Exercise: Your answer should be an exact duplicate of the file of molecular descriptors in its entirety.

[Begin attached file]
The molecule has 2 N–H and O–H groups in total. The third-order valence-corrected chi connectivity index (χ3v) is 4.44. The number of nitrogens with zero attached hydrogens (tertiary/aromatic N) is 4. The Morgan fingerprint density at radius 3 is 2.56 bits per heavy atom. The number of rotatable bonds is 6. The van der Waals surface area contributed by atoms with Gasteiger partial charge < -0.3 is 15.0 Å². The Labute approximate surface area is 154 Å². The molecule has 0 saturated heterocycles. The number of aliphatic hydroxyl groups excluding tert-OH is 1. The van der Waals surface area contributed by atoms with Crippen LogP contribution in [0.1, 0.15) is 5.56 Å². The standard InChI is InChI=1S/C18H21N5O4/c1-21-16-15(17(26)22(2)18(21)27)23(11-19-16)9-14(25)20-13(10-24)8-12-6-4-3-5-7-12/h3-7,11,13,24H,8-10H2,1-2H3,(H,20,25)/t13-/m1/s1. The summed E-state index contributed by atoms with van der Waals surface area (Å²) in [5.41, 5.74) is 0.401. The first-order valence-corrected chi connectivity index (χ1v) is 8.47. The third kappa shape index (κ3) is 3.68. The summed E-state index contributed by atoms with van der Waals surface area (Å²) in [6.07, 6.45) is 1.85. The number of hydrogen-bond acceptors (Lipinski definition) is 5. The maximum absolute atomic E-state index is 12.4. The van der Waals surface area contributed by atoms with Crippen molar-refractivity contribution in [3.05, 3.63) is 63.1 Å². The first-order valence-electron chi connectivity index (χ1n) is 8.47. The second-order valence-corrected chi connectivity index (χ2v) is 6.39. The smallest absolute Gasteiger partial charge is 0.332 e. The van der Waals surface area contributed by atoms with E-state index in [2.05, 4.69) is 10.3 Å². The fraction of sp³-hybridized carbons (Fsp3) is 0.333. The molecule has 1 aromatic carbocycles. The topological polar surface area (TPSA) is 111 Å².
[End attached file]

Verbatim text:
The molecule has 2 N–H and O–H groups in total. The third-order valence-corrected chi connectivity index (χ3v) is 4.44. The number of nitrogens with zero attached hydrogens (tertiary/aromatic N) is 4. The Morgan fingerprint density at radius 3 is 2.56 bits per heavy atom. The number of rotatable bonds is 6. The van der Waals surface area contributed by atoms with Gasteiger partial charge < -0.3 is 15.0 Å². The Labute approximate surface area is 154 Å². The molecule has 0 saturated heterocycles. The number of aliphatic hydroxyl groups excluding tert-OH is 1. The van der Waals surface area contributed by atoms with Crippen LogP contribution in [0.1, 0.15) is 5.56 Å². The standard InChI is InChI=1S/C18H21N5O4/c1-21-16-15(17(26)22(2)18(21)27)23(11-19-16)9-14(25)20-13(10-24)8-12-6-4-3-5-7-12/h3-7,11,13,24H,8-10H2,1-2H3,(H,20,25)/t13-/m1/s1. The summed E-state index contributed by atoms with van der Waals surface area (Å²) in [5.41, 5.74) is 0.401. The first-order valence-corrected chi connectivity index (χ1v) is 8.47. The third kappa shape index (κ3) is 3.68. The summed E-state index contributed by atoms with van der Waals surface area (Å²) in [6.07, 6.45) is 1.85. The number of hydrogen-bond acceptors (Lipinski definition) is 5. The maximum absolute atomic E-state index is 12.4. The van der Waals surface area contributed by atoms with Crippen molar-refractivity contribution in [3.05, 3.63) is 63.1 Å². The first-order valence-electron chi connectivity index (χ1n) is 8.47. The second-order valence-corrected chi connectivity index (χ2v) is 6.39. The smallest absolute Gasteiger partial charge is 0.332 e. The van der Waals surface area contributed by atoms with E-state index in [2.05, 4.69) is 10.3 Å². The fraction of sp³-hybridized carbons (Fsp3) is 0.333. The molecule has 1 aromatic carbocycles. The topological polar surface area (TPSA) is 111 Å².